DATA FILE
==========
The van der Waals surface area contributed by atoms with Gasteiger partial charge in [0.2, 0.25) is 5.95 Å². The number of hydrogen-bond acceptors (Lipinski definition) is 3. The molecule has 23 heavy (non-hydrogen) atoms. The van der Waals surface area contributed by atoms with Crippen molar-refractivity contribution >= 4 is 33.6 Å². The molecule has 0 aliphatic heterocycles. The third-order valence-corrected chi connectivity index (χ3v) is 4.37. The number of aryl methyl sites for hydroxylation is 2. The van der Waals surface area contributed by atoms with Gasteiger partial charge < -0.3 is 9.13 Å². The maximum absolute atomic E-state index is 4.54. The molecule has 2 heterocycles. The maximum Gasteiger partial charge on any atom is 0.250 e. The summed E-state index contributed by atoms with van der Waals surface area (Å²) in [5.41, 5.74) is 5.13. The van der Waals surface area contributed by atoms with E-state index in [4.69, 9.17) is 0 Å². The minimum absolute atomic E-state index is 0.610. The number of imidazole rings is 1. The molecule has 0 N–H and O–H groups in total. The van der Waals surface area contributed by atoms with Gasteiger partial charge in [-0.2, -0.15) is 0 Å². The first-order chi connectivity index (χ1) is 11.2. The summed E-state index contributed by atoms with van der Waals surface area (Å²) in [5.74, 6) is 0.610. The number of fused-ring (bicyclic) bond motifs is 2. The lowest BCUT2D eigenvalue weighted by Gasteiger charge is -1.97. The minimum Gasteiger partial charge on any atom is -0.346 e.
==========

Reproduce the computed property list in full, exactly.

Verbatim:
The van der Waals surface area contributed by atoms with Gasteiger partial charge in [0.2, 0.25) is 5.95 Å². The number of hydrogen-bond acceptors (Lipinski definition) is 3. The molecule has 23 heavy (non-hydrogen) atoms. The van der Waals surface area contributed by atoms with Crippen molar-refractivity contribution >= 4 is 33.6 Å². The molecule has 0 aliphatic heterocycles. The third-order valence-corrected chi connectivity index (χ3v) is 4.37. The number of aryl methyl sites for hydroxylation is 2. The van der Waals surface area contributed by atoms with Gasteiger partial charge < -0.3 is 9.13 Å². The maximum absolute atomic E-state index is 4.54. The molecule has 2 heterocycles. The maximum Gasteiger partial charge on any atom is 0.250 e. The summed E-state index contributed by atoms with van der Waals surface area (Å²) in [5.41, 5.74) is 5.13. The van der Waals surface area contributed by atoms with E-state index in [4.69, 9.17) is 0 Å². The minimum absolute atomic E-state index is 0.610. The number of imidazole rings is 1. The molecule has 0 N–H and O–H groups in total. The van der Waals surface area contributed by atoms with Gasteiger partial charge in [-0.2, -0.15) is 0 Å². The first-order chi connectivity index (χ1) is 11.2. The summed E-state index contributed by atoms with van der Waals surface area (Å²) in [5.74, 6) is 0.610. The number of fused-ring (bicyclic) bond motifs is 2. The lowest BCUT2D eigenvalue weighted by Gasteiger charge is -1.97. The minimum Gasteiger partial charge on any atom is -0.346 e.